1. Manipur Polls 2017: High petrol prices force candidates to campaign on foot

Manipur Polls 2017: High petrol prices force candidates to campaign on foot

With the state reeling under the impact of an economic blockade since last November and petrol selling at Rs 200-250 per litre, the candidates of different political parties were forced to go on a door-to-door campaign on foot.

By: | Imphal | Published: February 15, 2017 8:30 PM

 

Political parties were compelled to use minimum number of vehicles for the purpose of campaigning. (Reuters) Political parties were compelled to use minimum number of vehicles for the purpose of campaigning. (Reuters)

With the state reeling under the impact of an economic blockade since last November and petrol selling at Rs 200-250 per litre, the candidates of different political parties were forced to go on a door-to-door campaign on foot. The state is under an indefinite economic blockade launched by the United Naga Council (UNC) since November 1, last year in protest against the creation of seven new districts bifurcating the existing ones. The supply of essential commodities, including fuel, to Manipur was severely hit due to the blockade on NH2 (via Dimapur) and NH 37 (via Jiribam) — the two lifelines of the state. As most of the petrol pumps were facing severe shortage of fuels, they were being sold in the black market at an exorbitant price of Rs 200-250 per litre.

Political parties were compelled to use minimum number of vehicles for the purpose of campaigning.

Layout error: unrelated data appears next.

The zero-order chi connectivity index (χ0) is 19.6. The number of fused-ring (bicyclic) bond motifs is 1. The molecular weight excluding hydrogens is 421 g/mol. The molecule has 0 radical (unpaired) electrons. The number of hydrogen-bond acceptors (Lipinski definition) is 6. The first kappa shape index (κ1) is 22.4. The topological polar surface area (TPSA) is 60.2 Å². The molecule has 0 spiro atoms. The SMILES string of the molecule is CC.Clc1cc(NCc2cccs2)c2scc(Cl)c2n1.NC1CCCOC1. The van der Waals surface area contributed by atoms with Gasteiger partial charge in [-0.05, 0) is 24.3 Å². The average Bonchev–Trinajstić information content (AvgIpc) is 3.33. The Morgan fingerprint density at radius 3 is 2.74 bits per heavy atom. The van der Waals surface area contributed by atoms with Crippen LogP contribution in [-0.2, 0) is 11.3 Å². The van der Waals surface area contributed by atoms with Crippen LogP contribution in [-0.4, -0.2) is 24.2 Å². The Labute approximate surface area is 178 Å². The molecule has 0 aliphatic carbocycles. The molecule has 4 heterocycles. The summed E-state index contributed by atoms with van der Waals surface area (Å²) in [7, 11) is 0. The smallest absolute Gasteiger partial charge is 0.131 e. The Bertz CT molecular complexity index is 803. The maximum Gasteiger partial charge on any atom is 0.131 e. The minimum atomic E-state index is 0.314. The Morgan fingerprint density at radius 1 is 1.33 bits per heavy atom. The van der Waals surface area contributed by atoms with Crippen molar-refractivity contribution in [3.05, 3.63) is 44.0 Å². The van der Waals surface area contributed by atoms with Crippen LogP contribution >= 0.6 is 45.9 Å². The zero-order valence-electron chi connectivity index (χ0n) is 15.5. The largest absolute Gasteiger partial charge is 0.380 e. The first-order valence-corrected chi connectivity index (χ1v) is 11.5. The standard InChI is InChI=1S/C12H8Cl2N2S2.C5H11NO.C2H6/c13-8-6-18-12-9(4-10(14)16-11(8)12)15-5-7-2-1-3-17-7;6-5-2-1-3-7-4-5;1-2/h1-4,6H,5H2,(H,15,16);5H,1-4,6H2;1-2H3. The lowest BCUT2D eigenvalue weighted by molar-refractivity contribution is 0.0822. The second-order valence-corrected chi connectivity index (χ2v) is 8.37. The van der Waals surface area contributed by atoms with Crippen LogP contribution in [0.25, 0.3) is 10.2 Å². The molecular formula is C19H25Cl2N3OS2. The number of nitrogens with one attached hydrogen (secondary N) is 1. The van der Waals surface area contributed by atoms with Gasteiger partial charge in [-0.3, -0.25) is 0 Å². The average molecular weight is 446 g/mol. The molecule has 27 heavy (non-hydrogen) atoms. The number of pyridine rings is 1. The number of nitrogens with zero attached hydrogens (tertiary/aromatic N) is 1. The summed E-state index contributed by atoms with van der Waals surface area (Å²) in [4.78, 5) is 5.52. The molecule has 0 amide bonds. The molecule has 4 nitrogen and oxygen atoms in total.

“Our candidates in most of the places were campaigning on foot. Earlier, we used to do it on cars or open jeeps. But this time there is a huge scarcity of petrol/diesel, and the prices are exorbitant,” a state BJP leader said.

This was echoed by both ruling Congress and other opposition parties like the People’s Resurgence and Justice Alliance (PRJA) party of rights activist Irom Sharmila and Trinamool Congress.

The Congress, however, said that the economic blockade was the a result of a covert pact between the BJP and the UNC.

“There is a fuel shortage, but the BJP being in power at the Centre can’t shake off its responsibility. They are trying to reap dividends out of this blockade,” a Congress leader said.

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“It’s neither possible for us as a party nor as candidates to afford fuel. In my constituency, which is quite congested, I am avoiding cars and therefore doing the campaign on foot.

“But there are certain constituencies which have very rough terrain rendering it very difficult to campaign without a jeep. There too we have to go on foot as we don’t have so much money,” PRJA convenor Erendro Leichombam told PTI.

The Trinamool Congress, which became the third largest party in the Manipur state Assembly after 2012 elections by winning seven seats in the 60-member Assembly, is planning to contest from 30 seats this time.

“We are having a tough time in organising the campaign in rough terrains by foot. We have written to Indian Oil and also to the state and the central government to see that the fuel crisis is solved. But the BJP and the Congress are busy fighting against each other rather than solving the crisis,” TMC leader Samrat Tapadar, who is looking after elections in Manipur, told PTI.

Out of the seven TMC MLAs who had won in the 2012 election, two had switched over to the BJP and five had switched over to the Congress.

In view of the crisis, the Oil Ministry along with the Ministry of Home Affairs and the Ministry of Defence decided to airlift fuel to the northeastern state.

On January 23, the Indian Oil Corporation had airlifted 96,000 litres of diesel to Manipur to mitigate the fuel crisis triggered by the indefinite economic blockade.

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